How free college tuition would become a giveaway to the rich


A linchpin of Bernie Sanders' campaign for the Democratic presidential nomination is his proposal for free tuition at public colleges and universities for all students. But who would really gain from the deal? Sanders implies that it would be a boon to the working class and low-income families. But a recent study by the Brookings Institution suggests just the opposite -- that the biggest gains would be reaped by upper-income kids.

Although the Sanders movement is ebbing as a quest for the nomination, he's determined to stay in the race to influence the Democratic platform. The issue of college costs and the debt burden of graduating students is likely to remain a live one -- Hillary Clinton, who is all but assured the nomination, has proposed her own relief plan for college costs. Her proposal targets student aid to middle- and lower-income families, rather than eliminating all tuition at public universities.

Last year, Germany eliminated tuition because they believed that charging students $1,300 per year was discouraging Germans from going to college.... If other countries can take this action, so can the United States of America.

— Presidential candidate Bernie Sanders

Let's take a look.

"This is not a radical idea," Sanders says on his policy Web page. "Last year, Germany eliminated tuition because they believed that charging students $1,300 per year was discouraging Germans from going to college.... If other countries can take this action, so can the United States of America." He notes that until the 1980s, tuition was free at the University of California for in-state students, a policy we've advocated be restored.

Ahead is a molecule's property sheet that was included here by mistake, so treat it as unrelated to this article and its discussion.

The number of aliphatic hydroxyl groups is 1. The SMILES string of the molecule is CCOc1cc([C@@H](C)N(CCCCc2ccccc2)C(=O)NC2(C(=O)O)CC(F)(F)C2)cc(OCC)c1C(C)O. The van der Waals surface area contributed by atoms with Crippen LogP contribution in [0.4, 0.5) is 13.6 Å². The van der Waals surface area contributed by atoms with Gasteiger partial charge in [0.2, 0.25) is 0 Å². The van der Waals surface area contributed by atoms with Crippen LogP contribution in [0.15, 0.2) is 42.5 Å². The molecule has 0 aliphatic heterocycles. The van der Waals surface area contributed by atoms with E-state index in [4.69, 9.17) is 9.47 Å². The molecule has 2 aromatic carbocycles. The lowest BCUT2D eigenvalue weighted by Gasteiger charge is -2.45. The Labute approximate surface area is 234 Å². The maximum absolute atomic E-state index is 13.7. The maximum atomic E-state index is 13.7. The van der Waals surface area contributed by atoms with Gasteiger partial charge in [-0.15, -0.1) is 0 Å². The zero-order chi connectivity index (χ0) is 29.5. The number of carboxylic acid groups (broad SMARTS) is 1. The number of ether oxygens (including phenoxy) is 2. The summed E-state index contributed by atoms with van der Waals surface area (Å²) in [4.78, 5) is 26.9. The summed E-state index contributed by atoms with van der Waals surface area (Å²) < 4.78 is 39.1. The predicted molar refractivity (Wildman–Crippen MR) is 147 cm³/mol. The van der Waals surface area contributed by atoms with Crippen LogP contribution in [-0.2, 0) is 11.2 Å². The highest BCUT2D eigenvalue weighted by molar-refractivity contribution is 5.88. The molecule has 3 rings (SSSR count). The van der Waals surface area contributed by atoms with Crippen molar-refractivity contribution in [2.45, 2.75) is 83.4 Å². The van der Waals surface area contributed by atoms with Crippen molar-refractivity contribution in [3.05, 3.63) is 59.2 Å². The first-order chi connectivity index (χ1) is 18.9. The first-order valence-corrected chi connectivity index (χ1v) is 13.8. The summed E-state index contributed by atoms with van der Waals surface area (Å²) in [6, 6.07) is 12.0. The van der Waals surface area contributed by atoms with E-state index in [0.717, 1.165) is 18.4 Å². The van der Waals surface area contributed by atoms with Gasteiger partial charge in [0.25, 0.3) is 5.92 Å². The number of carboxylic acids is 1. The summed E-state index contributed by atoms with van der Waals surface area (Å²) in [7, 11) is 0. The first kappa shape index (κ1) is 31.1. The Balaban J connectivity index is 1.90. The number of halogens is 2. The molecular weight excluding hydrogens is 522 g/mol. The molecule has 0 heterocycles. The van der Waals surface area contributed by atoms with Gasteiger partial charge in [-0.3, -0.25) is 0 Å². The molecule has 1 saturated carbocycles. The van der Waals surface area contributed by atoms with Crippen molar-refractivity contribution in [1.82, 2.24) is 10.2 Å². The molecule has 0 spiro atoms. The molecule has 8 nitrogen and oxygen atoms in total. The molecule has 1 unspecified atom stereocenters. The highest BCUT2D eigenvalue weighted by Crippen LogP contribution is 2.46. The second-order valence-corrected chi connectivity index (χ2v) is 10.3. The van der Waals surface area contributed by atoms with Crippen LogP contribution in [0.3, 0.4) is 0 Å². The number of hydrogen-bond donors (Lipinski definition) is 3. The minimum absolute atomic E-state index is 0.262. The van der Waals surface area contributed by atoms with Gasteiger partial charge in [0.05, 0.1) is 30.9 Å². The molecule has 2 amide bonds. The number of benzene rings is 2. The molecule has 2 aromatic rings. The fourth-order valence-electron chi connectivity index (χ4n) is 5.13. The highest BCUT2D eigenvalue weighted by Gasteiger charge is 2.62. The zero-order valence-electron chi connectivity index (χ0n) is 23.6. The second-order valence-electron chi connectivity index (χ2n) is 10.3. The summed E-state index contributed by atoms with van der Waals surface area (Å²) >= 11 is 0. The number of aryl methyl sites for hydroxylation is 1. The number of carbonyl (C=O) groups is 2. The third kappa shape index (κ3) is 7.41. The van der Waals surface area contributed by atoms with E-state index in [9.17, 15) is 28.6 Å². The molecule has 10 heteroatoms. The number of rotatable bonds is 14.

Some details of the Sanders plan are nebulous, as typically happens with campaign platforms. He says the plan "would require public colleges and universities to meet 100% of the financial needs of the lowest-income students," who would in turn be able to use federal, state and college financial aid to cover room and board, books and living expenses outside of tuition.

The plan obviously would require each individual state to agree, since the federal government can't mandate such a policy. Sanders estimates the cost would come to $75 billion a year, which would be covered by "a tax of a fraction of a percent on Wall Street speculators who nearly destroyed the economy seven years ago." This is a crowd-pleasing reduction of the basic tax plan, which is a transaction tax on stock, bond and derivatives transactions (not all of which are done by "speculators"). But he's right in stating that a transaction tax is a popular idea among some economists, who think it would tamp down unnecessary trading and raise money from activities that should contribute more to the tax base. An analysis by the progressive Center for Economic and Policy Research is here.

Students from the upper half of income distribution would receive $16.8 billion in tuition assistance, compared with $13.5 billion going to those in the lower-income brackets (dark blue bars). (Brookings)

But who would gain? That's where the Brookings-published study by Matthew M. Chingos, a fellow at the Urban Institute, comes in. Chingos notes that students from lower-income families generally attend lower-cost community colleges, while higher-income students tend to enter more-expensive four-year institutions: "Students from families in the top income quartile attend colleges that charge about $1,200, or 20 percent, more than the colleges attended by the typical student from the bottom income quartile," he writes. "Students from the most affluent 25 percent of families represent 11% of students at public colleges, but would receive 18% of the benefits if tuition were eliminated."